As more Treasurys enter the market, investors start to demand a higher yield due to long-term inflation concerns and worries about the sustainability of the national debt. 

Lately, we have observed this dynamic play out as Treasury yields have risen to levels not seen since the Global Financial Crisis.

As Treasury yields rise, the deficit only grows larger as the interest expense rises. This phenomenon is commonly referred to as the “debt spiral”. The difference today is that this debt spiral isn’t just being discussed in Bitcoin circles, but rather it’s entering the national discussion.

Bitcoin is the Money of Tomorrow 

Billionaire Paul Tudor Jones recently talked about these debt dynamics in an interview on CNBC stating,

You get in this vicious circle, where higher interest rates cause higher funding costs, cause higher debt issuance, which cause further bond liquidation, which cause higher rates, which put us in an untenable fiscal position.” 

PTJ continued, “It might be the most threatening and challenging geopolitical environment that I’ve ever seen. It is also happening at the same time the US in its weakest fiscal position since World War II.

When asked how he’s playing this precarious fiscal situation, PTJ replied, “I like Bitcoin.

Another giant in the financial world, CEO of Blackrock Larry Fink, also verbalized support of Bitcoin on national television. In response to a false rumor that the Blackrock spot Bitcoin ETF had been approved, Fink said, “This rally today is way beyond the Bitcoin spot ETF rumor. The rally today is about a flight to quality.

All of this is evidence that Bitcoin is starting to be recognized by big players as not a speculative asset, but rather as a protective asset from the long-term negative consequences of a government with a chronic spending problem.

With the outbreak of war in the Middle East, it doesn’t look like the government will rein in its spending anytime soon either. Government officials appear to think there are no limits to the amount of money they can spend. 

On 60 Minutes, Treasury Secretary Janet Yellen stated that the US could afford to finance two wars despite domestic inflation running hot and public debt recently hitting record highs. Yellen said, “We do need to come up with funds, both for Israel and for Ukraine. This is a priority. It’s really up to the House to put us in a position where legislation can be passed.”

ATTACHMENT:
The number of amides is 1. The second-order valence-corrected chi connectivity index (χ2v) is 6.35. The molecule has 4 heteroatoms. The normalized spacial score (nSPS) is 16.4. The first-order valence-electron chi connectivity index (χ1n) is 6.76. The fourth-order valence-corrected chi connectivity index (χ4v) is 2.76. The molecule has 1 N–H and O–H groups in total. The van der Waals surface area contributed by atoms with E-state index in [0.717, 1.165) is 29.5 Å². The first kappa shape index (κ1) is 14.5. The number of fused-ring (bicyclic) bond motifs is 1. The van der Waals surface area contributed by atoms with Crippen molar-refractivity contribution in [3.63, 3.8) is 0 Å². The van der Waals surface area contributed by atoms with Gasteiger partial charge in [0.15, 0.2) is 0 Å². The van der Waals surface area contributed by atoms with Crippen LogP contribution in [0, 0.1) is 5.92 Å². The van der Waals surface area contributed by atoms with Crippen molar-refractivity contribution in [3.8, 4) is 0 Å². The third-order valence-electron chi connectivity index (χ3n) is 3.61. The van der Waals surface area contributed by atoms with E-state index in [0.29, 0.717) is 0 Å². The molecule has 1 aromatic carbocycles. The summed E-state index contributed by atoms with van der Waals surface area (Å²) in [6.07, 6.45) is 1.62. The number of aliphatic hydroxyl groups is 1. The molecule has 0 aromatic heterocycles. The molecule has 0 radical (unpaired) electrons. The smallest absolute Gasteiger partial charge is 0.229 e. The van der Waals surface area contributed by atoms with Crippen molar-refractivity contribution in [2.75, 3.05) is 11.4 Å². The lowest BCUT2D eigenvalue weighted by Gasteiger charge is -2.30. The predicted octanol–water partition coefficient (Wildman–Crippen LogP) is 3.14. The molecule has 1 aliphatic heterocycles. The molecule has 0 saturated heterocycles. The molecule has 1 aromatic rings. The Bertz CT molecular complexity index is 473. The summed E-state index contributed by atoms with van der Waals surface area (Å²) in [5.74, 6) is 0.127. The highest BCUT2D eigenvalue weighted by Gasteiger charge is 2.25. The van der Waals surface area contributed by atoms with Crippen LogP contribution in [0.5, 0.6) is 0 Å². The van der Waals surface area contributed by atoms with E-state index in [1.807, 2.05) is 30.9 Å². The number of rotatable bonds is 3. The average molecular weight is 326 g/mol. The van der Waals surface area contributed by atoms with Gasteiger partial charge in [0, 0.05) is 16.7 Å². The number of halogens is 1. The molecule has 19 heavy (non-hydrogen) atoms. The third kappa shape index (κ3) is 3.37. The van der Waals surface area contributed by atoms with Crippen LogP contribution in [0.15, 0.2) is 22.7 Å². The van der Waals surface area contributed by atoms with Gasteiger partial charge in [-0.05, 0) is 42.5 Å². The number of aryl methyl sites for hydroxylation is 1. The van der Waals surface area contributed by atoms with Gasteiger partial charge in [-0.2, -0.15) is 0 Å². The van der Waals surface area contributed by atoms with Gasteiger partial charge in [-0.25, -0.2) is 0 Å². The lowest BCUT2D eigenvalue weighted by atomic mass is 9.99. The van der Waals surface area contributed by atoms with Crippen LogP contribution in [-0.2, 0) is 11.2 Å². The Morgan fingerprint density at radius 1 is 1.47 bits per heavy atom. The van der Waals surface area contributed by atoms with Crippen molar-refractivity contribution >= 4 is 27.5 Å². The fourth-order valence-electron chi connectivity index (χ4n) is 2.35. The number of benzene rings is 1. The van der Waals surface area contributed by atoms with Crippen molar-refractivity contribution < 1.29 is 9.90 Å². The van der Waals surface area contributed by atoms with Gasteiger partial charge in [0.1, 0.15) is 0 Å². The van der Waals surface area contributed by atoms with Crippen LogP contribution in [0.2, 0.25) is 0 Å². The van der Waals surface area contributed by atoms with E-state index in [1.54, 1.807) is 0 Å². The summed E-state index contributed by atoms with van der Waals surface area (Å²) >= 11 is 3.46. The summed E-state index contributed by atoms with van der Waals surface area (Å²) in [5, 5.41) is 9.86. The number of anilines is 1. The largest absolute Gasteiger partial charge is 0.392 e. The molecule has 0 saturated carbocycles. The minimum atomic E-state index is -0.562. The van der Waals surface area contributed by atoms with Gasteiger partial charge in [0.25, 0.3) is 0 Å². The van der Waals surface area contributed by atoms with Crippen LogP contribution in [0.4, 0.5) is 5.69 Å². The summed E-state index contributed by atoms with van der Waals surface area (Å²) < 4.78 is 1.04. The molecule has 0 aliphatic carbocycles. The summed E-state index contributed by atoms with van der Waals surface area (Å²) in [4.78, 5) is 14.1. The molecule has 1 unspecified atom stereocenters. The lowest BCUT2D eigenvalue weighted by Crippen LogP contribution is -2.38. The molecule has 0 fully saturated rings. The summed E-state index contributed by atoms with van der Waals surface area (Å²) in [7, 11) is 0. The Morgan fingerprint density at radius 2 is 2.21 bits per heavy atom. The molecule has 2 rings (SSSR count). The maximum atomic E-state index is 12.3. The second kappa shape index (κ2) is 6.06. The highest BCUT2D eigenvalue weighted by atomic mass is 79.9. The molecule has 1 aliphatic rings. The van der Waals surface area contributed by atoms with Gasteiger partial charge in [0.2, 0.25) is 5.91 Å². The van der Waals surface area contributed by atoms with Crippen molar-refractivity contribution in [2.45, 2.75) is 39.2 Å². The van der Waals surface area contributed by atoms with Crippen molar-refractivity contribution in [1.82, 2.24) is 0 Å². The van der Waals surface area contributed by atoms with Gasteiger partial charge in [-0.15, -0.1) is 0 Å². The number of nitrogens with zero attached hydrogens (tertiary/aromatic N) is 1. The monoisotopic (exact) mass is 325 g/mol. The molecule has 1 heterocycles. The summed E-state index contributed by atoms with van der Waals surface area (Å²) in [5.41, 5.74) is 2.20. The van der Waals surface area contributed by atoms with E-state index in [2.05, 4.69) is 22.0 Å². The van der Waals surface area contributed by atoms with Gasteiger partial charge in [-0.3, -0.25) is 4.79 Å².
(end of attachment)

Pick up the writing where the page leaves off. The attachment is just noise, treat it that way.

President Joe Biden is expected to ask Congress for an additional $100 billion funding request for foreign aid in response to the war in the coming days.

This comes as the US has already sent over $75 billion in aid, the equivalent of over two annual NASA budgets, to Ukraine last year alone. 

Whether you agree with supporting these foreign wars or not, the outcome remains the same — the US spending more money it does not have, which will only grow the national debt, which is already at an unsustainable level.

Even Federal Chairman Jerome Powell agrees. He offered a rare comment on the current fiscal situation in his latest interview at the Economic Club of New York, “Everyone knows — it’s not a secret…We know that we’re on an unsustainable path fiscally.”

If what Powell says is true, and everyone already knows we’re on an unsustainable path fiscally, perhaps people are finally starting to wake up to Bitcoin’s value proposition as an alternative to the debt-based financial system that appears to be on its last legs. Bitcoin is up 8.4% over the last month alone.

One potential driver of this price move could be related to renewed market optimism around a spot Bitcoin ETF approval. In a recent research report, JP Morgan Chase noted that it gives the highest probability of a spot Bitcoin ETF approval occurring before January 10th. ETF Analysts from Bloomberg attributed a 90% chance of a spot Bitcoin ETF approval in January. 

One market metric that represents a good proxy for the likelihood of a spot Bitcoin ETF approval is the GBTC Premium/Discount to NAV. That discount has narrowed to -13.3%, a level not seen since November 2021.

As the market positively responds to an increased probability of a spot Bitcoin ETF approval, Bitcoiners continue to build and innovate. There were two exciting announcements in the world of Bitcoin development over the last two weeks.

The first one was BitVM — a new solution that could enable all kinds of new functionality on Bitcoin without requiring any soft or hard fork.

Personally, I liked how Preston Pysh described the potential of BitVM.

The other innovation was Lightning Labs announcing the launch of Taproot Assets. Taproot Assets provides “a feature-complete developer experience for issuing, managing, and exploring stablecoins or other assets on the Bitcoin blockchain.” 

Both of these developments underscore Bitcoin’s programmable nature and how it continues to evolve. The Bitcoin network will continue to scale and provide additional functionality over time in a manner that maintains its decentralization and security. As the government spends frivolously to prevent a recession, the traditional monetary system seems to be growing more fragile as it fractures under the weight of enormous amounts of debt. At the same time, you have the Bitcoin monetary system only growing stronger and more resilient. As Bitcoin becomes increasingly useful as a monetary network, it’s only a matter of time before more people, like PTJ did last week, start singing its praises.  

Market Overview

Sam Callahan

Sam Callahan

Sam Callahan is the Lead Analyst at Swan Bitcoin. He graduated from Indiana University with degrees in Biology and Physics before turning his attention towards the markets. He writes the popular “Running the Numbers” section in the monthly Swan Private Insight Report. Sam’s analysis is frequently shared across social media, and he’s been a guest on popular podcasts such as The Investor’s Podcast and the Stephan Livera Podcast.